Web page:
All the recycled water-bottle sneakers, organic cotton tote bags, and mushroom-leather belts on retailers’ shelves last season weren’t enough to turn back the dial on the fashion industry’s environmental footprint.
The industry’s progress on improving its environmental and social impact isn’t moving fast enough to counteract its rapid growth, according to a report by consultancy BCG and sustainable fashion groups. Progress at making and implementing commitments like reducing carbon emissions and water use, boosting the use of sustainable materials, and paying fairer wages was slower in 2018 than in the previous year, the report found.
The worldwide apparel and footwear market’s expected growth, pegged at around 5 percent a year through 2030 by Euromonitor analysts, risks “exerting an unprecedented strain on planetary resources” by raising annual production of fashion to more than 100 million tons, the report said.
“The industry really needs to pick up the pace. Brands are improving at a slower rate and at the same time we’re seeing a huge production increase,” said Morten Lehmann, chief sustainability officer of the Global Fashion Agenda, one of the groups sponsoring the report.
Fashion companies across the price spectrum, from fast-fashion giant Hennes & Mauritz AB to luxury outfits like Gucci owner Kering SA and LVMH, have announced new commitments on sustainability in recent years. Consumers and regulators alike are increasingly concerned about the costs of the fast-moving industry, whose carbon emissions are estimated to be more than those of all international flights and maritime shipping combined.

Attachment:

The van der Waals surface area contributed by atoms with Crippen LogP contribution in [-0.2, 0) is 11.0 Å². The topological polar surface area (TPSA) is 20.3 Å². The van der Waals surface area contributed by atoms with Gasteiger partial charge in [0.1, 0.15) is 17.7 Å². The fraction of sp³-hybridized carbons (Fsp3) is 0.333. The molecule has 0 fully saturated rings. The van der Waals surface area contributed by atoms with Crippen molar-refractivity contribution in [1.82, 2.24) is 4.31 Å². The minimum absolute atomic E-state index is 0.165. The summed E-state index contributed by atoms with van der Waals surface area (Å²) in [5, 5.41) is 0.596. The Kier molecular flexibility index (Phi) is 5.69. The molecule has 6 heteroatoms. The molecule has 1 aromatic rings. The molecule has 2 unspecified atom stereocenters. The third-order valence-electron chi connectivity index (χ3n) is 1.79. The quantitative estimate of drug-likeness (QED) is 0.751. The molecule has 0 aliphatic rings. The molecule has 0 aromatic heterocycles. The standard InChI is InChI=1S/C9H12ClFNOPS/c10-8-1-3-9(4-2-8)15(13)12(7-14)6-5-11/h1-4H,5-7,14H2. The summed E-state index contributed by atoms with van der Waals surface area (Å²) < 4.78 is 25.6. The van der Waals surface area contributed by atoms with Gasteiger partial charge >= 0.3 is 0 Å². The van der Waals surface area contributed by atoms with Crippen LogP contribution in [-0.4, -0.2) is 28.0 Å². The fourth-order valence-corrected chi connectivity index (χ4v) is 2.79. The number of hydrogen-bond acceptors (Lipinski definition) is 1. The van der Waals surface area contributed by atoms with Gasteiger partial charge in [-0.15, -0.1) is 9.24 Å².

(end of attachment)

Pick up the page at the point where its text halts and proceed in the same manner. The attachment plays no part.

Outcry over some of the industry’s most visible excesses—such as high-end players destroying unsold stock to prevent selling at steep discounts—have led brands like Burberry Group Plc to ramp up efforts on recycling and reusing materials. Kering is looking for ways to make raw materials like cotton and cashmere more traceable so that it can impose more rigorous standards on its suppliers.
But surging demand for fashion—led by developing countries and particularly China— means that these changes are rarely enough to reduce brands’ environmental impact in absolute terms.
A spokeswoman for H&M said the report didn’t fully reflect progress companies made on implementing existing commitments. The Swedish retailer has reduced its overall carbon emissions by 11 percent since 2017 and has boosted the use of recycled and organic cotton.
Nike Inc. is moving toward the use of renewable power for all its North American and European operations under new energy-purchasing agreements, a representative said. The company has also rolled out more sustainable techniques like woven “Flyknit” uppers — which reduce waste from cutting and stitching fabric — and recycled leather fiber in shoes.
One reason progress is slowing overall is that many smaller bargain brands, as well as companies producing clothes sold informally in street markets, have yet to take steps on improving sustainability. Those categories include few household names, but add up to around 30 percent of the global fashion market, the report said.
Sustainability is increasingly becoming a selling point for customers. More than a third said they had already switched brands when they were offered an alternative that stands for more positive environmental or social practices, the study found, and more than half said they planned to do so in the future.
Reporting by Robert Williams.